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DoJ refusal to share Trump’s Mar-a-Lago classified documents with Congress suggests issue is under investigation

House Oversight chair says Justice Department ‘is obstructing Committee’s investigation’

Gustaf Kilander
Washington, DC
Thursday 07 April 2022 18:20 BST
Related video: Jan. 6 Panel Puts Garland In ‘Precarious’ Spot, Ups Pressure

The Department of Justice has blocked the National Archives from sharing information with Congress concerning 15 boxes of classified information, including information the archives retrieved from former President Donald Trump’s private Florida club Mar-a-Lago after he left the White House.

It’s the clearest suggestion so far that the issue is under investigation, CNN noted.

The House Oversight Committee released a letter on Thursday in which Archives General Counsel Gary Stern said that the agency couldn’t respond to the committee’s request for further details following a “consultation” with DoJ. The panel is conducting its own investigation into the boxes found at Mr Trump’s residence.

After getting the letter from the National Archives on 28 March, House Oversight Committee Chair and New York Democrat Carolyn Maloney contacted Attorney General Merrick Garland asking for information about why DoJ was blocking the agency from working with the committee.

“I write today because the Department of Justice is preventing NARA (National Archives and Records Administration) from cooperating with the Committee’s request, which is interfering with the Committee’s investigation,” Ms Maloney wrote in a letter on Thursday. “By blocking NARA from producing the documents requested by the Committee, the Department is obstructing the Committee’s investigation.”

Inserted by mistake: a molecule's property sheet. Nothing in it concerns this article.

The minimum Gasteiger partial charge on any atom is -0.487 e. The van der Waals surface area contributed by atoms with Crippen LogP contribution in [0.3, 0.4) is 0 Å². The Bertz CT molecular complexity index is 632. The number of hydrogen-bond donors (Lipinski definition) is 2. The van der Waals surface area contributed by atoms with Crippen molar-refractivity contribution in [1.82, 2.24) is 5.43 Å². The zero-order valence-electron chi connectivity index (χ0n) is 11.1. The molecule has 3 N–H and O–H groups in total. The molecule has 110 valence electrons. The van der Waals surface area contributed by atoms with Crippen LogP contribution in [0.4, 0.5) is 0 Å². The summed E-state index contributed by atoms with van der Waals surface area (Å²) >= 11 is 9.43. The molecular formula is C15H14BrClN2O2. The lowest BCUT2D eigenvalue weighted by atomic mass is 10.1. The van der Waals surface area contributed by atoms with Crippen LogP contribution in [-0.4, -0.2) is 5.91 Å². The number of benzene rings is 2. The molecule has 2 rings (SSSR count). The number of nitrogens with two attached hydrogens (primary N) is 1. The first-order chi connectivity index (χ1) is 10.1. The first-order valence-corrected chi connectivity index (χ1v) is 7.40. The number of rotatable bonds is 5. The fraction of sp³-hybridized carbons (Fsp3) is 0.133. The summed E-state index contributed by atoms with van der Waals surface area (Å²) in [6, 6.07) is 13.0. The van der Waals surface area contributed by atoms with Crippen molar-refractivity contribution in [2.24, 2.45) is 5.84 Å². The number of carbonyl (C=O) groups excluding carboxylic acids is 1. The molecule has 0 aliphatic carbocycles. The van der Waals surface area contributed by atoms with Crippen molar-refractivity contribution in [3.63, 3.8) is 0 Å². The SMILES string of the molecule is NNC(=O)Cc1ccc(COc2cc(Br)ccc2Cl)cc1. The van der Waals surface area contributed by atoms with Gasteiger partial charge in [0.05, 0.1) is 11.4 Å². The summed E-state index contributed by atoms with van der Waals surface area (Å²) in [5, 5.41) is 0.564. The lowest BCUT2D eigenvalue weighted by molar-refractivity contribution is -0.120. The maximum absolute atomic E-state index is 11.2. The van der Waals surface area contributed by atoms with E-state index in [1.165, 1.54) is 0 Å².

She added that the panel “does not wish to interfere in any manner with any potential or ongoing investigation by the Department of Justice”.

The committee is investigating if Mr Trump violated the Presidential Records Act. Ms Maloney has said that DoJ hasn’t provided an explanation as to why they’ve blocked NARA from providing any details.

Prosecutors from DoJ as well as FBI officials review cases when classified material is discovered to have been handled in ways that don’t comply with government standards. Mr Trump moving and storing classified information at his Florida club appear to have been outside of those guidelines.

DoJ also commonly restricts the information it shares with Congress during an ongoing investigation.

In February, Mr Garland answered questions concerning NARA’s discovery of classified documents at Mar-a-Lago, saying that the agency had informed DOJ and that they would “do what we always do under these circumstances: look at the facts and the law and take it from there”.

The Independent has reached out to the Department of Justice for comment.

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